Colonial American women in burqas

Philip Fithian was a recent graduate of Princeton in 1774 when he took a job as tutor at Nomini Hall, home of one of the richest families in Virginia. His journal is an important source for information about daily life in colonial America during the time of poltical agitation just before the Revolution, at least among the1%.

In a letter of August 1774, he advised his replacement about the odd (to a Jersey Presbyterian) customs of the locals:

“The Balls, the Fish-Feasts, the Dancing-Schools, the christnings, the Cock fights, the Horse-Races, the Chariots, the Ladies [go] Masked, for it is a custom among the Westmorland Ladies whenever they go from home, to muffle up their heads, & Necks, leaving only a narrow passage for the Eyes, in Cotton or silk handkerchiefs; I was in distress for them when I first came into the Colony, for every Woman that I saw abroad, I looked upon as ill either with the Mumps or Toothache!”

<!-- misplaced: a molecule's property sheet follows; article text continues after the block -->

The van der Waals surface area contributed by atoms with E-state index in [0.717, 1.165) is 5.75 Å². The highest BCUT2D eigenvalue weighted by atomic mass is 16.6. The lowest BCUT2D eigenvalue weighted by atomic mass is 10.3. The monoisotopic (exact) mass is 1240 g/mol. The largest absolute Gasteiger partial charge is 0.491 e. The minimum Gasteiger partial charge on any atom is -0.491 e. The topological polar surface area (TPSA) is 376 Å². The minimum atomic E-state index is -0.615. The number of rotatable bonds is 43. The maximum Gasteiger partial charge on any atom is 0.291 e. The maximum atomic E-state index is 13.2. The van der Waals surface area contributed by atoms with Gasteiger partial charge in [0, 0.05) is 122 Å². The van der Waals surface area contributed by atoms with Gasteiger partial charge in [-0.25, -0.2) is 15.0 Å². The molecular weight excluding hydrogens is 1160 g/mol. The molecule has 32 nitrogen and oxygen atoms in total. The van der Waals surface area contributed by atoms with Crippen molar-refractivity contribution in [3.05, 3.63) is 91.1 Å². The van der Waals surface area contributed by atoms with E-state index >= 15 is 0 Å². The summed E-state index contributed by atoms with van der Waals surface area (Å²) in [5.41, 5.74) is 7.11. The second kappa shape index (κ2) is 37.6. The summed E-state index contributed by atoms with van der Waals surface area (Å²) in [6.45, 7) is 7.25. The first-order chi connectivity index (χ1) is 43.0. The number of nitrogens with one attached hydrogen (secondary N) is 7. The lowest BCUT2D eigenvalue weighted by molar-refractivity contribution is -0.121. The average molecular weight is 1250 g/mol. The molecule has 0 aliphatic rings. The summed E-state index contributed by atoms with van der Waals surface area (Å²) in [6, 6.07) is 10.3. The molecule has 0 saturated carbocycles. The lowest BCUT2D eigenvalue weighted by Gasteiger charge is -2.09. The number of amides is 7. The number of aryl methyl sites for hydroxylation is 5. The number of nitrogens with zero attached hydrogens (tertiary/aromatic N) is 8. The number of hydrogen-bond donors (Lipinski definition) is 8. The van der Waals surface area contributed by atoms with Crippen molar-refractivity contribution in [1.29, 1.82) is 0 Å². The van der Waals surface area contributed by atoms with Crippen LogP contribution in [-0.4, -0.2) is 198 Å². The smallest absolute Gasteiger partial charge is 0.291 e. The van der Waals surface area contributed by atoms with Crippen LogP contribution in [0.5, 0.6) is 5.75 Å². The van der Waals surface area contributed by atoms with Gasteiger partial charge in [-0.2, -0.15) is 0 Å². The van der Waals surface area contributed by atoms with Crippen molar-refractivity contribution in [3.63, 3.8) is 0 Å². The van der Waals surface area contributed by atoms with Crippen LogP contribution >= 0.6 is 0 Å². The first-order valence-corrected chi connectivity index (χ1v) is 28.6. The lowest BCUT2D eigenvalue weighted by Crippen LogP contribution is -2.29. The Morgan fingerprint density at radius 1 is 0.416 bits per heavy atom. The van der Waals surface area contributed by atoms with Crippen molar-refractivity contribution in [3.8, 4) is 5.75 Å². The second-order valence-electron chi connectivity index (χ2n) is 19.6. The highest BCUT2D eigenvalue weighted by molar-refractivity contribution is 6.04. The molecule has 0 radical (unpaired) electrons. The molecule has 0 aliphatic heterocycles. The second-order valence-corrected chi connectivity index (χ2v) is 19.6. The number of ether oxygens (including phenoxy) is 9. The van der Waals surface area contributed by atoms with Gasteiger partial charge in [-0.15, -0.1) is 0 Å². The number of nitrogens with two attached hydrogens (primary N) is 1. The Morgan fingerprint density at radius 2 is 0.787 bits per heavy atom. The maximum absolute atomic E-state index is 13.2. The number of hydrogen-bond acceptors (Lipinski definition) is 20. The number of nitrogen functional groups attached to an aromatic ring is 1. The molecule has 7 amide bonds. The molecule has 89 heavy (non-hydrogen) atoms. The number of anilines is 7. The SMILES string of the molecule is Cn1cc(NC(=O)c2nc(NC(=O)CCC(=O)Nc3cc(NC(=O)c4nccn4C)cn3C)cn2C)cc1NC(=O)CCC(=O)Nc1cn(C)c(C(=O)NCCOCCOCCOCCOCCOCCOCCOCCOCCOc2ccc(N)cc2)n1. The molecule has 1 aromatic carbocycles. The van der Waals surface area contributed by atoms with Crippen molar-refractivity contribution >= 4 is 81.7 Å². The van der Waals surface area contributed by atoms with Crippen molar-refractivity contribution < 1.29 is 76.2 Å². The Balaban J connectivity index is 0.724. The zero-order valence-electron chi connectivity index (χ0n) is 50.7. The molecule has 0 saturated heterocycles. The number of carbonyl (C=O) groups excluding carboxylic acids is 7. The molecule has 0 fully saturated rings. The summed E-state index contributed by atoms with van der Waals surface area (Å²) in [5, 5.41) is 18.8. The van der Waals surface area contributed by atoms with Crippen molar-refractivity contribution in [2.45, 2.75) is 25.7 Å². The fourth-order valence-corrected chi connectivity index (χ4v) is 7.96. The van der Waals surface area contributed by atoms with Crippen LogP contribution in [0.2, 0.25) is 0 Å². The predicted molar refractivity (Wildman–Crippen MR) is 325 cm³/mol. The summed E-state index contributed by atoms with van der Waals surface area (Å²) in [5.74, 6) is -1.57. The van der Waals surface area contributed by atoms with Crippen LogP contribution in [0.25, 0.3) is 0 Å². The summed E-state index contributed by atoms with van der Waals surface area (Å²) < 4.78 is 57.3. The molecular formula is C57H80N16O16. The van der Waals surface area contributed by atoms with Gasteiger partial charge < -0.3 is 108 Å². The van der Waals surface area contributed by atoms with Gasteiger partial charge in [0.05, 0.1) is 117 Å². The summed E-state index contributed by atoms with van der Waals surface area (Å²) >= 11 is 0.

From “Journal and Letters of Philip Vickers Fithian: A Plantation Tutor in the Old Dominion 1773-1774,” University Press of Virginia


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